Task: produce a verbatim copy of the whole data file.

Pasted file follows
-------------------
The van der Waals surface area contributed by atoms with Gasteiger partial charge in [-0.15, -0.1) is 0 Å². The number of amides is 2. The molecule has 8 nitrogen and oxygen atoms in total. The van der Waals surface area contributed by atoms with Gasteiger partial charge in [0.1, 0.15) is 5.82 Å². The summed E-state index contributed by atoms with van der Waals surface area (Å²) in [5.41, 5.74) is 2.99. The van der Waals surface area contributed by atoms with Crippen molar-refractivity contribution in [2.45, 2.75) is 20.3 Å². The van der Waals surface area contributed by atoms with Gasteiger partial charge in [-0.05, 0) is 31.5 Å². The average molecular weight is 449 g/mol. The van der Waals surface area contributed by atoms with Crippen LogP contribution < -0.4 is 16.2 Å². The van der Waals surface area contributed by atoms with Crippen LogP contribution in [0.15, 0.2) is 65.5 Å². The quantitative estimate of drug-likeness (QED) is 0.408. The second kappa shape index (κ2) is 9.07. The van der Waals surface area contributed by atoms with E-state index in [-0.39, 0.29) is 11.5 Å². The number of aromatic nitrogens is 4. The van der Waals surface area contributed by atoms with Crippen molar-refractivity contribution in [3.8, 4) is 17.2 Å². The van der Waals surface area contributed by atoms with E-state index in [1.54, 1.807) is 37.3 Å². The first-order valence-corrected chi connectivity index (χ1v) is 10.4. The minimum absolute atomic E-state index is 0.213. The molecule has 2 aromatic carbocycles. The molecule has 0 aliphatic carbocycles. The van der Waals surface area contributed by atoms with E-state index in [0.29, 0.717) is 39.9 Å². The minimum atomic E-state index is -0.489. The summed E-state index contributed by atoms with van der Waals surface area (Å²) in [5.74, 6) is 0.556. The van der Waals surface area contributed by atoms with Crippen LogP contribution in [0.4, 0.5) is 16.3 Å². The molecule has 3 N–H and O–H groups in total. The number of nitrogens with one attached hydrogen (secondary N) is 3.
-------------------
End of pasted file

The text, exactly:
The van der Waals surface area contributed by atoms with Gasteiger partial charge in [-0.15, -0.1) is 0 Å². The number of amides is 2. The molecule has 8 nitrogen and oxygen atoms in total. The van der Waals surface area contributed by atoms with Gasteiger partial charge in [0.1, 0.15) is 5.82 Å². The summed E-state index contributed by atoms with van der Waals surface area (Å²) in [5.41, 5.74) is 2.99. The van der Waals surface area contributed by atoms with Crippen molar-refractivity contribution in [2.45, 2.75) is 20.3 Å². The van der Waals surface area contributed by atoms with Gasteiger partial charge in [-0.05, 0) is 31.5 Å². The average molecular weight is 449 g/mol. The van der Waals surface area contributed by atoms with Crippen LogP contribution < -0.4 is 16.2 Å². The van der Waals surface area contributed by atoms with Crippen LogP contribution in [0.15, 0.2) is 65.5 Å². The quantitative estimate of drug-likeness (QED) is 0.408. The second kappa shape index (κ2) is 9.07. The van der Waals surface area contributed by atoms with E-state index in [-0.39, 0.29) is 11.5 Å². The number of aromatic nitrogens is 4. The van der Waals surface area contributed by atoms with Crippen molar-refractivity contribution in [3.8, 4) is 17.2 Å². The van der Waals surface area contributed by atoms with E-state index in [1.54, 1.807) is 37.3 Å². The first-order valence-corrected chi connectivity index (χ1v) is 10.4. The minimum absolute atomic E-state index is 0.213. The molecule has 2 aromatic carbocycles. The molecule has 0 aliphatic carbocycles. The van der Waals surface area contributed by atoms with E-state index in [0.29, 0.717) is 39.9 Å². The minimum atomic E-state index is -0.489. The summed E-state index contributed by atoms with van der Waals surface area (Å²) in [5.74, 6) is 0.556. The van der Waals surface area contributed by atoms with Crippen LogP contribution in [0.4, 0.5) is 16.3 Å². The molecule has 3 N–H and O–H groups in total. The number of nitrogens with one attached hydrogen (secondary N) is 3.